Sarcevic first participated in the development of the checklist in the paper form alongside co-author Randall Burd, MD, and his collaborators at Children’s National. After nearly a year of revisions, the group settled on a list that included some 55 tasks, from steps to prepare for the arrival of a patient, to standard observations and checking vital signs, to more advanced examinations and tests.
Over the next three years, the Drexel team observed the doctors as they began to use it in trauma settings.
To date, the Drexel team had analyzed 800 cases in which trauma team leaders had used the paper checklist. Through that analysis, which included reviewing video of trauma procedures and interviewing trauma team members, the group teased out the essential elements of the list and began translating them into digital form.
Making a List. Sarcevic’s team used its findings from testing the paper checklist to narrow the list down to the most crucial tests and procedures and sequence them in an intuitive order, while also accounting for the important eccentricities that worked their way into how the checklist was used.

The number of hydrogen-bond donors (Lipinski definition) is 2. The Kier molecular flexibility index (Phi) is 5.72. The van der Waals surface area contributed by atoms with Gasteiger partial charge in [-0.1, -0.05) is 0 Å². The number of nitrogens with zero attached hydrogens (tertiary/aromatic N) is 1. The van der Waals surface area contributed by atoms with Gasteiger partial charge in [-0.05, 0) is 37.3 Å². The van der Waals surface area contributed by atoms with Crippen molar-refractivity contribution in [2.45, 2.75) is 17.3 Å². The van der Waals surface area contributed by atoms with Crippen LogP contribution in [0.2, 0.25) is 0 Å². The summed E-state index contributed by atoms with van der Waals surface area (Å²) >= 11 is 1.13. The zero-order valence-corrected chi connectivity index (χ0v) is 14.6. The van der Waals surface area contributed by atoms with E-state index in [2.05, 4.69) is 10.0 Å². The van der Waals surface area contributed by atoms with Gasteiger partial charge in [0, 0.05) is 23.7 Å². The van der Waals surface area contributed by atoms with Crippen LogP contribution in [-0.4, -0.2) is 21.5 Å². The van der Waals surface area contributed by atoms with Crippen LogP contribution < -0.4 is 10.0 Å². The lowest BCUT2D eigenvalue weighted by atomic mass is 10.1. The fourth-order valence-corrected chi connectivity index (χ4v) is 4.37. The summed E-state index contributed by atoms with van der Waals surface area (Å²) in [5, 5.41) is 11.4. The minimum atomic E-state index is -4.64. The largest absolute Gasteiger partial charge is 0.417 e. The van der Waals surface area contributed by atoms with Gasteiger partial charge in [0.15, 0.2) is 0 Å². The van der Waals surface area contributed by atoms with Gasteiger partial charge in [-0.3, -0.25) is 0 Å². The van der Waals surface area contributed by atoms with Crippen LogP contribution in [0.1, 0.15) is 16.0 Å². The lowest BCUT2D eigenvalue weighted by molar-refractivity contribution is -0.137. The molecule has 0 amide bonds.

Features of the digital checklist include:
Sections for “Pre-Arrival Plan,” “Primary Survey,” “Secondary Survey,” and “Prepare for Travel”
- Collapsible lists for rarely occurring tasks
- Areas for note-taking
- Auto-checking when information is recorded
- Quick review of unchecked items
Working with 11 medical experts, the team ran usability studies and preliminary tests with researchers taking notes alongside physicians as they were introduced to the tablet-based list.
“The way we did it was to make a prototype and shadow teams in real clinical events. We got feedback on what parts are clunky, what team leaders wanted to see, and the Drexel team worked out how to visualize it—right down to font size and color,” Burd said. “They sorted out a lot of those things before we put it in the hands of people in the trauma center.”
The group went through 10 major design updates and more than a dozen smaller changes before finalizing the checklist for full-scale testing.
“It was exciting to see our work being used in real trauma settings and to get input from the team leaders who were the first ones to use it,” Kulp said. “Listening to the doctors and understanding how they used the list both to take notes and to keep things in order really helped us to make informed design changes over time.”
Checking it, Twice. Once they were ready to deploy the tablets, Sarcevic’s group conducted training sessions with each physician leader and gave them the option of using either the paper or digital list.